Autism spectrum disorder (ASD) is a developmental disability that can cause significant social, communication and behavioral challenges. The Centers for Disease Control and Prevention (CDC) estimates that about 1 in 68 children has been identified with ASD, although as Dr. Ileana Arias of the CDC said several years ago, “However, we urge extreme caution in interpreting this change. An increase in diagnosis does not necessarily mean that more children actually have ASD. Unfortunately, the information that we currently have doesn’t allow us to give a true account of whether the apparent increase is an actual increase or the result of changes in the way we describe and diagnose ASDs.”
Despite what the real raw numbers are, autism naturally has parents seeking out treatments for their children.
One of those treatments marketed goes by several names, Miracle Mineral Solution, Miracle Mineral Supplement and Master Mineral Solution, same acronym–MMS. This “miracle cure”, essentially is a liquid that’s 28 percent sodium chlorite in distilled water.
Distributor websites tell consumers to mix the sodium chlorite solution with citric acid—such as, lemon or lime juice—or another acid before drinking. When the acid is added, the mixture becomes chlorine dioxide, a powerful bleaching agent. Chlorine dioxide is used for bleaching of wood pulp, and for the disinfection or chlorination of municipal drinking water.
The solution can be taken orally or administered via an enema.
One website promoting this treatment is CD Autism, which is run by Kerri Rivera, states that, “We know that autism is made up of: Virus, Bacteria, Parasites, Yeast, Heavy Metals, Inflammation and Food allergies.
“MMS is proven to kill pathogens through oxidation, and to neutralize heavy metal compounds. In turn inflammation is reduced, as well as some food sensitivities.”
Rivera claims, “A total of 164 children have so far been recovered (ATEC score of 10 or below,) using the CD Autism protocol!”
In addition to autism, MMS is marketed as a cure for colds, acne, cancer, HIV/AIDS, hepatitis, H1N1 flu, and other conditions.
What does the Food and Drug Administration (FDA) say about MMS?
The agency put out a consumer alert several years ago that said drinking the amount recommended on product labels can cause nausea, vomiting, diarrhea, and symptoms of severe dehydration. Some labels claim vomiting and diarrhea are not uncommon after the product is ingested—and even maintain such reactions are evidence MMS is working.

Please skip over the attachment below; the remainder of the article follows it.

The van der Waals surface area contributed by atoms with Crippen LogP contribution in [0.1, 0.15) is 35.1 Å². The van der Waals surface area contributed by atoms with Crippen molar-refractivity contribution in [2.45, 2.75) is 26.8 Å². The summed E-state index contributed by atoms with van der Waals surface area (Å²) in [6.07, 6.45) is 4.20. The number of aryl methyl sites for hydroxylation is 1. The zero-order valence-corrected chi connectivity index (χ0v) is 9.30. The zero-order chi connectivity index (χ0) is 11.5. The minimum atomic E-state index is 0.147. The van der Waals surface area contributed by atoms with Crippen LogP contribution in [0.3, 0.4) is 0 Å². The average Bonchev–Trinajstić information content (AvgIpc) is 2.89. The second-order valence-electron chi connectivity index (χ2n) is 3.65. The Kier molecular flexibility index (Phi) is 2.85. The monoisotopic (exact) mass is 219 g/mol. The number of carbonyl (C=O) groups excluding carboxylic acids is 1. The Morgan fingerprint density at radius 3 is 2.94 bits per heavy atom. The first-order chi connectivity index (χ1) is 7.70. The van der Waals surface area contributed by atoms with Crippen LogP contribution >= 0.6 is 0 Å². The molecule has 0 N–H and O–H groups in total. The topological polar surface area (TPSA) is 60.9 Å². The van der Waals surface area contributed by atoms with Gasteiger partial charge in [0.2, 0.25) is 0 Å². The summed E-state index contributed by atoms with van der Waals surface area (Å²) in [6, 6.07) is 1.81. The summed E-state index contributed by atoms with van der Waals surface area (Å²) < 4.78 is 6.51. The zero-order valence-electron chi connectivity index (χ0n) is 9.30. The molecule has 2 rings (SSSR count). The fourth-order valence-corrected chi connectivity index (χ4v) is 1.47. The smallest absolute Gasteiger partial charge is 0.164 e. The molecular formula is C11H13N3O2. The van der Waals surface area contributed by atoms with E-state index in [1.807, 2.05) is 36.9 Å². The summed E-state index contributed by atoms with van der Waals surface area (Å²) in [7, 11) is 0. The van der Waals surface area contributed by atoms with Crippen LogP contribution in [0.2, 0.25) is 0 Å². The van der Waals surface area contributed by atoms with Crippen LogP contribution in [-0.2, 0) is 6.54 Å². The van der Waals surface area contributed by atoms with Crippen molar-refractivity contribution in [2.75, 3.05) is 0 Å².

FDA experts say MMS is dangerous, and they’re advising consumers to stop using the product immediately. FDA has received several reports of consumers who got sick from drinking the MMS and citrus juice mixture. The reports say consumers suffered from nausea, severe vomiting, and life-threatening low blood pressure caused by dehydration.
Another highly questionable medical alternative, in this case an alternative to vaccines, is nosodes.
According to the website, Stop Nosodes, they describe nosodes as follows:
Nosodes are homeopathic preparations made from bodily tissues and fluids (including feces, blood, pus, discharges, and saliva) taken from patients suffering from a disease (e.g. measles, anthrax, tuberculosis). Once the starting material is obtained, it is sterilized and serially diluted, just like any other homeopathic remedy, often to the point where no active ingredient remains. As with other homeopathic remedies, nosodes are taken orally and are used for a wide variety of conditions. We are concerned by the use of nosodes to prevent infectious disease, a procedure known as “homeoprophylaxis”.
There are several homeoprophylaxis programs that are being promoted by complementary and alternative medicine (CAM) providers as a replacement for the recommended vaccination schedule. These programs include nosodes purported to provide immunity from measles, polio, pertussis, mumps, chicken pox, and other serious childhood illnesses. There are even programs offered to certify naturopaths and homeopaths to supervise the administration of the products. They are unaffiliated with any educational institution and are based on anecdote and magical thinking. Homeoprophylaxis proponents often reference 5-6 weak studies to support their claims, but none of these were double-blind, randomized, controlled trials and most were published before 1970 and never replicated.
The Canadian news source, Globe and Mail, report that the Canadian College of Homeopathic Medicine, one of the largest homeopathic colleges in Canada, pushes an anti-vaccine philosophy and promotes nosodes as “more effective and safer” than vaccines.
This claim despite Health Canada saying nosodes are not for marketing as vaccine alternatives. There are more than 100 nosodes approved in Canada, which has many health experts up in arms about the decision.
“There’s no evidence anywhere that says [nosodes] are effective for anything,” said Bonnie Henry, B.C.’s deputy provincial health officer. “I personally, and I think many of us in the public health community, think they should not be approved for use at all in Canada.”
Stop Nosodes has drafted a letter to Health Minister Rona Ambrose to stop the licensing of nosodes.
Here is the FDA’s 2003 warning letter to select sellers of nosodes.
Beware of these alternatives for medical treatment as they could be dangerous on several levels.